About 800,000 people were brutally murdered during the Rwandan genocide while the entire world just stood by. Almost 20 years ago, this event made it evident that racism is a culprit of the genocide because of the lack of response from the very people who can push policy agendas (the international communities), were muted by their own personal interest. Another culprit is the Belgian colonizers, who had a
big role in dividing the two groups which lead to serious tensions between the Tutsi and Hutus. For example, when a few Belgian soldiers were murdered by Rwandan government troops on the very first morning of the genocide, the Brussels government immediately decided to withdraw the remainder of its forces and to lobby the Security Council to suspend the entire Rwandan mission. This act was not the only case, in fact president Bill Clinton announced that the United States would not intervene unless their state was being effected.</p> <p style="text-align: justify;">On the other hand, the Red Cross; prevention, neutrality and reporting, prevalent to Phillipe Gaillard, who made it his obligation to report the atrocities he witnessed. The Red cross was more effective during the genocide because United Nations was supposed to provide a peace-keeping force in a pseudo military capacity. They were there to protect the interests of the non-Rwandese from the fighting and help them leave the country. The Red Cross was there as a humanitarian organization, still mostly ineffective with regards to the Genocide.</p> <p style="text-align: justify;">In the wake of Rwanda’s tragedy, the media harshly criticized the United Nations and its members for not immediately recognizing the killing campaign and reacting to prevent it. Most shockingly was that American and other Western officials dragged their feet after the genocide was reported, avoiding use of the word genocide for weeks afterward for fear of being compelled to intervene, but the media must also share the blame for failing to provide prompt notice of the genocide. The attitude that the media and the UN portrayed during this time of tragedy brings upon a concern of where the humanitarian situation fit. The failure to act /intervene was an act of abandonment and racism to the country of Rwanda, the mass killings of the Tutsi people did not end because the international communities intervened , it was because the genocide was near a victory. Had the United States intervened at the time of need, so many lives would have been saved, and the criticism of the UN would have been lesser, and the lesson since the Holocaust would have been learned.</p>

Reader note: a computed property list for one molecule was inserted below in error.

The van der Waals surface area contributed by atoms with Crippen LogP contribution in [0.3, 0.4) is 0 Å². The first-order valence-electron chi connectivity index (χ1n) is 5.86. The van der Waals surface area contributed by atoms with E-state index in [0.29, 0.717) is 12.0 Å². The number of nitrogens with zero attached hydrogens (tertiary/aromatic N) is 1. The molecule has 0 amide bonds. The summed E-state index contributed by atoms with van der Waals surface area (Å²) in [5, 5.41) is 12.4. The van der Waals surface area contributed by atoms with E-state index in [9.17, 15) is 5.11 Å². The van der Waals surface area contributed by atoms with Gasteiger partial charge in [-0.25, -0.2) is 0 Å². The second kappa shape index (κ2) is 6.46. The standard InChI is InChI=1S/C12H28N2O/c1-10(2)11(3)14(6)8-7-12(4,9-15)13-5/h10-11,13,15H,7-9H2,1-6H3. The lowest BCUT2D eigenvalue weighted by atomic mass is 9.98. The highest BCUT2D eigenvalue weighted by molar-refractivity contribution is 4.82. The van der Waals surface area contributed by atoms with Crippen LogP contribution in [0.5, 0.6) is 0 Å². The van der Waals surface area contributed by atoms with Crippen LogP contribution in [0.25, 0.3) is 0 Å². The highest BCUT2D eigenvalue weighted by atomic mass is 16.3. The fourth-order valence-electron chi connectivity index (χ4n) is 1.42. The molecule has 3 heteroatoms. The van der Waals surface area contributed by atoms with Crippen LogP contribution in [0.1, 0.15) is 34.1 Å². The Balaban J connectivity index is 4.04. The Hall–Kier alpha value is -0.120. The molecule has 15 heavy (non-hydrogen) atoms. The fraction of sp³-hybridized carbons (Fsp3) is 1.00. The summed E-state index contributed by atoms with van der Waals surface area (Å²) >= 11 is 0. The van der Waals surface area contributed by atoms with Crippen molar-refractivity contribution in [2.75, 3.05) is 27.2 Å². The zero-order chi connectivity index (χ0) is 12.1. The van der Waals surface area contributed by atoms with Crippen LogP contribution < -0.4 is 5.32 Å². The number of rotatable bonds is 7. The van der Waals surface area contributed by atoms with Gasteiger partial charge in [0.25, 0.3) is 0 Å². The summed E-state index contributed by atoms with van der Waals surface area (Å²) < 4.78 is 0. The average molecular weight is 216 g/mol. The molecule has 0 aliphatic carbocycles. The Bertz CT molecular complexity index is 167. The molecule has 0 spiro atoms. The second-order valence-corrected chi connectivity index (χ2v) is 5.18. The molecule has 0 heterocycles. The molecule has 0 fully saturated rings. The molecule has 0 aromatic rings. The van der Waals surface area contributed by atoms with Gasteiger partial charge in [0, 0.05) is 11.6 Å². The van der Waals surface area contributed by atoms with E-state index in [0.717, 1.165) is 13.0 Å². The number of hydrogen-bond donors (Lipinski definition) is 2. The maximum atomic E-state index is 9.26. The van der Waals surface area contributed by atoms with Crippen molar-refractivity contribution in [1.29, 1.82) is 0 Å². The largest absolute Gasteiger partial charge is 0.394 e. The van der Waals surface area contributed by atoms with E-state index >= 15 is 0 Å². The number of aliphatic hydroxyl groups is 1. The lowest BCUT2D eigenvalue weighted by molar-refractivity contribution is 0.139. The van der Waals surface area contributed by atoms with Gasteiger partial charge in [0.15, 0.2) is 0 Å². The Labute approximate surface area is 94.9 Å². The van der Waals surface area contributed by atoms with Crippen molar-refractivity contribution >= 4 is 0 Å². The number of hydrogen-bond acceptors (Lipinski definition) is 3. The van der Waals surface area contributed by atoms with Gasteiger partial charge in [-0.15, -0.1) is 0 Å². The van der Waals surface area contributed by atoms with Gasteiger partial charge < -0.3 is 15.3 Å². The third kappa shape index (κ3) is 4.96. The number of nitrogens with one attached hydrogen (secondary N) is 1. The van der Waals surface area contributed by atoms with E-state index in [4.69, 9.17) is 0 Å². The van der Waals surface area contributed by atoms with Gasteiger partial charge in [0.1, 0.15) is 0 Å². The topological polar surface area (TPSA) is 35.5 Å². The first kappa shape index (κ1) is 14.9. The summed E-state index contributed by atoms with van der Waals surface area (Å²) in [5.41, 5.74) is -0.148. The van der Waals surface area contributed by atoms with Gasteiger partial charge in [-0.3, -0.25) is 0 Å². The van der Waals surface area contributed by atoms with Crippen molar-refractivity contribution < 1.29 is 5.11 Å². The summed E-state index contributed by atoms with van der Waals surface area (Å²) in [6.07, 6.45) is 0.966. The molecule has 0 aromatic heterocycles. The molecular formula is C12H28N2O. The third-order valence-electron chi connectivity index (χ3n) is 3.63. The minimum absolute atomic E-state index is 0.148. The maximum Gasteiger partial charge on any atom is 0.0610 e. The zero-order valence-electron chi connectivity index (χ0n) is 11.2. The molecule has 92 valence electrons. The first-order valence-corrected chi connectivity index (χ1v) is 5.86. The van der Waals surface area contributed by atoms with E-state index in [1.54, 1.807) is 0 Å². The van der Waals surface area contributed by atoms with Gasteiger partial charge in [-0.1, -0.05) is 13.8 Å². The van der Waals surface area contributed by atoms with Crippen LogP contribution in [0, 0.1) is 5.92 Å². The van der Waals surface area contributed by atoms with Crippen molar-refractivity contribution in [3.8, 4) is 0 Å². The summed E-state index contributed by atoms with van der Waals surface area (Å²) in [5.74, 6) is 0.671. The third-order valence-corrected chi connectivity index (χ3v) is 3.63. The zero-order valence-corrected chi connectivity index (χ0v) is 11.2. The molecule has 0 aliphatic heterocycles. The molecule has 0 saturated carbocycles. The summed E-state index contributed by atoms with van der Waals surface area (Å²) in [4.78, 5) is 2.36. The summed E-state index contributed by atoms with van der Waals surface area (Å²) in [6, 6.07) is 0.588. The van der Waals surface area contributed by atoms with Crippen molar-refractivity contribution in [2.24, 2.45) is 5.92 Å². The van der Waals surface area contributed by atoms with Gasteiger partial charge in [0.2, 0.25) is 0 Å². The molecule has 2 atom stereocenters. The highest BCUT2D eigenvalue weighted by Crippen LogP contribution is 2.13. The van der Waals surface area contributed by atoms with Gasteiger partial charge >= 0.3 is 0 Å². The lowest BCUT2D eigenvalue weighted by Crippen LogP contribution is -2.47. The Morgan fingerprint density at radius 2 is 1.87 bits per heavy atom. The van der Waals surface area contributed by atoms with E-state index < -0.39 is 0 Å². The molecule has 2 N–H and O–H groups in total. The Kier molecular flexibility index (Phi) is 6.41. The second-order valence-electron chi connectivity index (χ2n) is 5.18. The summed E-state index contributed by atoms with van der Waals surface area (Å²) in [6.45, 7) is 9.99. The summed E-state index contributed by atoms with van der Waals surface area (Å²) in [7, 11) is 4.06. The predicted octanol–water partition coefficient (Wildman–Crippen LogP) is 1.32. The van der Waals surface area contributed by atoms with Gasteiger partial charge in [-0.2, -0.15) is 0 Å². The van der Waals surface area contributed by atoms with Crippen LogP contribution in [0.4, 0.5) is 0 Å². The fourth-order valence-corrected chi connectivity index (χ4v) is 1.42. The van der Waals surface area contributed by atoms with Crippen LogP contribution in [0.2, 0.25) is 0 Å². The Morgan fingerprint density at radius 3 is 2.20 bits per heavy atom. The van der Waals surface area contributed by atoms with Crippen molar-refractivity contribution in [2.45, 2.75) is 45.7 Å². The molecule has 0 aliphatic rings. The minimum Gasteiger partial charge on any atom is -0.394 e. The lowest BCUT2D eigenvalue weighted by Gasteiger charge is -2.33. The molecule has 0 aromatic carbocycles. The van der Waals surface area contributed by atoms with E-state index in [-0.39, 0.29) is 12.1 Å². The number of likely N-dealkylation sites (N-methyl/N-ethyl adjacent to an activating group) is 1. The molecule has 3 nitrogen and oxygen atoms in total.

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Militias and small “self-defence groups” also formed and received arms and training (Uvin, 1998). As seen in the documentary Ghosts of Rwanda, the Prime Minister during the genocide, Jean Kambanda, was encouraging everybody to carry a gun, thus encouraging the violence that was taking place and creating an environment where more people were likely to be killed. Many of these processes taken by the elite and powerful are similar to processes used in past genocides: to spread ethnic fear, organize the forces of violence, and to desensitise people to violence (Uvin, 1998).
Although Rwanda’s elite and powerful did play a large role in the instigation of the genocide, countless ordinary civilians were also involved and persuaded to take part in the killings, perhaps accounting for the death of more innocent people than the elite and powerful. One explanation of the involvement of ordinary civilians is the phenomenon known as the ‘in-group bias’, which argues that individuals have the tendency to view the world as “us” and “them” or in-groups and out-groups. This happens because it is important for individuals to belong to a group, and usually individuals hold the in-group which they are a part of in a positive light while often viewing the out-group as inferior or negative, creating prejudice and discrimination. This behaviour is not always automatic and the technique of using propaganda in the Rwandan Genocide helped